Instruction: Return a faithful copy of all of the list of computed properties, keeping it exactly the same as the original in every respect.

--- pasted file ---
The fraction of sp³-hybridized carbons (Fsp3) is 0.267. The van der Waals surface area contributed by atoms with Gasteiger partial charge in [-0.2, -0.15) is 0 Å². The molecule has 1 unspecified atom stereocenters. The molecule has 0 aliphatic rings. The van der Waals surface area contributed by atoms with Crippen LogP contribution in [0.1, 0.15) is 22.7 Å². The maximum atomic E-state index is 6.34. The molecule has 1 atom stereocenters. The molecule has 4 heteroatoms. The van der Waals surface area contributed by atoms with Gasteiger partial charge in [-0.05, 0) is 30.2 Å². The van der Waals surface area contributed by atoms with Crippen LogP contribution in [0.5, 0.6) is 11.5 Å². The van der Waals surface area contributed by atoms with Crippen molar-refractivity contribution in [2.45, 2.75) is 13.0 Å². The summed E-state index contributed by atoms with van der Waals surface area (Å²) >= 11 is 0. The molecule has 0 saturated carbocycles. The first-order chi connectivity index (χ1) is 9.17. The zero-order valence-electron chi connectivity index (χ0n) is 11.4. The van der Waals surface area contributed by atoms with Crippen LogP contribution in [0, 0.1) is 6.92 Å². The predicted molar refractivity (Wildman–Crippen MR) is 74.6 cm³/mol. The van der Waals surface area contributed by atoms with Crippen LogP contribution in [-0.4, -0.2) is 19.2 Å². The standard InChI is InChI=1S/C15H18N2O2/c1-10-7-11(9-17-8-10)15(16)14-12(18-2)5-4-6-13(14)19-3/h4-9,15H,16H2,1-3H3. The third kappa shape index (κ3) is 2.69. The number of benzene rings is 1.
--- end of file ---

The fraction of sp³-hybridized carbons (Fsp3) is 0.267. The van der Waals surface area contributed by atoms with Gasteiger partial charge in [-0.2, -0.15) is 0 Å². The molecule has 1 unspecified atom stereocenters. The molecule has 0 aliphatic rings. The van der Waals surface area contributed by atoms with Crippen LogP contribution in [0.1, 0.15) is 22.7 Å². The maximum atomic E-state index is 6.34. The molecule has 1 atom stereocenters. The molecule has 4 heteroatoms. The van der Waals surface area contributed by atoms with Gasteiger partial charge in [-0.05, 0) is 30.2 Å². The van der Waals surface area contributed by atoms with Crippen LogP contribution in [0.5, 0.6) is 11.5 Å². The van der Waals surface area contributed by atoms with Crippen molar-refractivity contribution in [2.45, 2.75) is 13.0 Å². The summed E-state index contributed by atoms with van der Waals surface area (Å²) >= 11 is 0. The molecule has 0 saturated carbocycles. The first-order chi connectivity index (χ1) is 9.17. The zero-order valence-electron chi connectivity index (χ0n) is 11.4. The van der Waals surface area contributed by atoms with Crippen LogP contribution in [0, 0.1) is 6.92 Å². The predicted molar refractivity (Wildman–Crippen MR) is 74.6 cm³/mol. The van der Waals surface area contributed by atoms with Crippen LogP contribution in [-0.4, -0.2) is 19.2 Å². The standard InChI is InChI=1S/C15H18N2O2/c1-10-7-11(9-17-8-10)15(16)14-12(18-2)5-4-6-13(14)19-3/h4-9,15H,16H2,1-3H3. The third kappa shape index (κ3) is 2.69. The number of benzene rings is 1.